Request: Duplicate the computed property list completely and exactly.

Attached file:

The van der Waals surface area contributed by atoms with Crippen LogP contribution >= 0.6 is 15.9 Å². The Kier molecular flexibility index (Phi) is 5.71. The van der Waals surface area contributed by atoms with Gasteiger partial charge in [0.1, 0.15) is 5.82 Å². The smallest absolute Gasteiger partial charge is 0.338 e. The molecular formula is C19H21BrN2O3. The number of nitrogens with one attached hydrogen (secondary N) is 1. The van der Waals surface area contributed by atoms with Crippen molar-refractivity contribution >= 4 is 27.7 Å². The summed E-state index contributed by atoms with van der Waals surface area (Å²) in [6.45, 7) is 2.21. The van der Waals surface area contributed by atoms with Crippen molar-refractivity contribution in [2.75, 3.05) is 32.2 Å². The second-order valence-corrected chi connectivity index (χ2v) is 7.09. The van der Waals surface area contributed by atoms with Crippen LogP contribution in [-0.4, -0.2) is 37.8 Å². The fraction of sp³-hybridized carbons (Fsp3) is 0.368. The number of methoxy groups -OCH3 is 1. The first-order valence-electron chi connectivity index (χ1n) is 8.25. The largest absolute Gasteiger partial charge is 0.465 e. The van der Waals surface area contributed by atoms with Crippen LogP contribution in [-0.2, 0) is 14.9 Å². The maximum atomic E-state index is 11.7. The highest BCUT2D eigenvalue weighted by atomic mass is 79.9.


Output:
The van der Waals surface area contributed by atoms with Crippen LogP contribution >= 0.6 is 15.9 Å². The Kier molecular flexibility index (Phi) is 5.71. The van der Waals surface area contributed by atoms with Gasteiger partial charge in [0.1, 0.15) is 5.82 Å². The smallest absolute Gasteiger partial charge is 0.338 e. The molecular formula is C19H21BrN2O3. The number of nitrogens with one attached hydrogen (secondary N) is 1. The van der Waals surface area contributed by atoms with Crippen molar-refractivity contribution >= 4 is 27.7 Å². The summed E-state index contributed by atoms with van der Waals surface area (Å²) in [6.45, 7) is 2.21. The van der Waals surface area contributed by atoms with Crippen molar-refractivity contribution in [2.75, 3.05) is 32.2 Å². The second-order valence-corrected chi connectivity index (χ2v) is 7.09. The van der Waals surface area contributed by atoms with Crippen LogP contribution in [-0.4, -0.2) is 37.8 Å². The fraction of sp³-hybridized carbons (Fsp3) is 0.368. The number of methoxy groups -OCH3 is 1. The first-order valence-electron chi connectivity index (χ1n) is 8.25. The largest absolute Gasteiger partial charge is 0.465 e. The van der Waals surface area contributed by atoms with Crippen LogP contribution in [-0.2, 0) is 14.9 Å². The maximum atomic E-state index is 11.7. The highest BCUT2D eigenvalue weighted by atomic mass is 79.9.